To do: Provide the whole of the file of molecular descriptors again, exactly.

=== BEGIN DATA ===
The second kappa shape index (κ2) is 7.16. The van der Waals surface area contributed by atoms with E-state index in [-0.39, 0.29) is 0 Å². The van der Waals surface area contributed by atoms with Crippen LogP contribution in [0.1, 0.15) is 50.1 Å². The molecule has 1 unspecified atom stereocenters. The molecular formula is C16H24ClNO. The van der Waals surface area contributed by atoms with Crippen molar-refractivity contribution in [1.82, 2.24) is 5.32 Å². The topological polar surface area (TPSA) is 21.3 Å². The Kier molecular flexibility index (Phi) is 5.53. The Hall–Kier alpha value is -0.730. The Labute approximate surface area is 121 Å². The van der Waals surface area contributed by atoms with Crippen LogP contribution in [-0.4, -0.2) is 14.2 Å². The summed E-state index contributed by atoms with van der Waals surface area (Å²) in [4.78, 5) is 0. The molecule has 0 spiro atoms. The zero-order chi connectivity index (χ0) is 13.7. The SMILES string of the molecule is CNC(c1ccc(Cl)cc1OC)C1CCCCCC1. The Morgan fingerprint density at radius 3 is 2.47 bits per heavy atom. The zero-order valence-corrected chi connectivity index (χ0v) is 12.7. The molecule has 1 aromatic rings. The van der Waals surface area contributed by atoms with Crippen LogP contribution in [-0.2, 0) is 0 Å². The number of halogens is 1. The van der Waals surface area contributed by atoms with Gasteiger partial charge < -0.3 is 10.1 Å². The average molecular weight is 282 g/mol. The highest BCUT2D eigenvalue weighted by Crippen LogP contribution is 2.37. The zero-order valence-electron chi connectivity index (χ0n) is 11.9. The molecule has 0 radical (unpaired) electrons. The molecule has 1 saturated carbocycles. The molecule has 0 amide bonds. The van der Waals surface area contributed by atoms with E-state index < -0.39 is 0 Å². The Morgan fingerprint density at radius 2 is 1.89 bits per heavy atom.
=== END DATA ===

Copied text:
The second kappa shape index (κ2) is 7.16. The van der Waals surface area contributed by atoms with E-state index in [-0.39, 0.29) is 0 Å². The van der Waals surface area contributed by atoms with Crippen LogP contribution in [0.1, 0.15) is 50.1 Å². The molecule has 1 unspecified atom stereocenters. The molecular formula is C16H24ClNO. The van der Waals surface area contributed by atoms with Crippen molar-refractivity contribution in [1.82, 2.24) is 5.32 Å². The topological polar surface area (TPSA) is 21.3 Å². The Kier molecular flexibility index (Phi) is 5.53. The Hall–Kier alpha value is -0.730. The Labute approximate surface area is 121 Å². The van der Waals surface area contributed by atoms with Crippen LogP contribution in [-0.4, -0.2) is 14.2 Å². The summed E-state index contributed by atoms with van der Waals surface area (Å²) in [4.78, 5) is 0. The molecule has 0 spiro atoms. The zero-order chi connectivity index (χ0) is 13.7. The SMILES string of the molecule is CNC(c1ccc(Cl)cc1OC)C1CCCCCC1. The Morgan fingerprint density at radius 3 is 2.47 bits per heavy atom. The zero-order valence-corrected chi connectivity index (χ0v) is 12.7. The molecule has 1 aromatic rings. The van der Waals surface area contributed by atoms with Crippen LogP contribution in [-0.2, 0) is 0 Å². The number of halogens is 1. The van der Waals surface area contributed by atoms with Gasteiger partial charge < -0.3 is 10.1 Å². The average molecular weight is 282 g/mol. The highest BCUT2D eigenvalue weighted by Crippen LogP contribution is 2.37. The zero-order valence-electron chi connectivity index (χ0n) is 11.9. The molecule has 0 radical (unpaired) electrons. The molecule has 1 saturated carbocycles. The molecule has 0 amide bonds. The van der Waals surface area contributed by atoms with E-state index < -0.39 is 0 Å². The Morgan fingerprint density at radius 2 is 1.89 bits per heavy atom.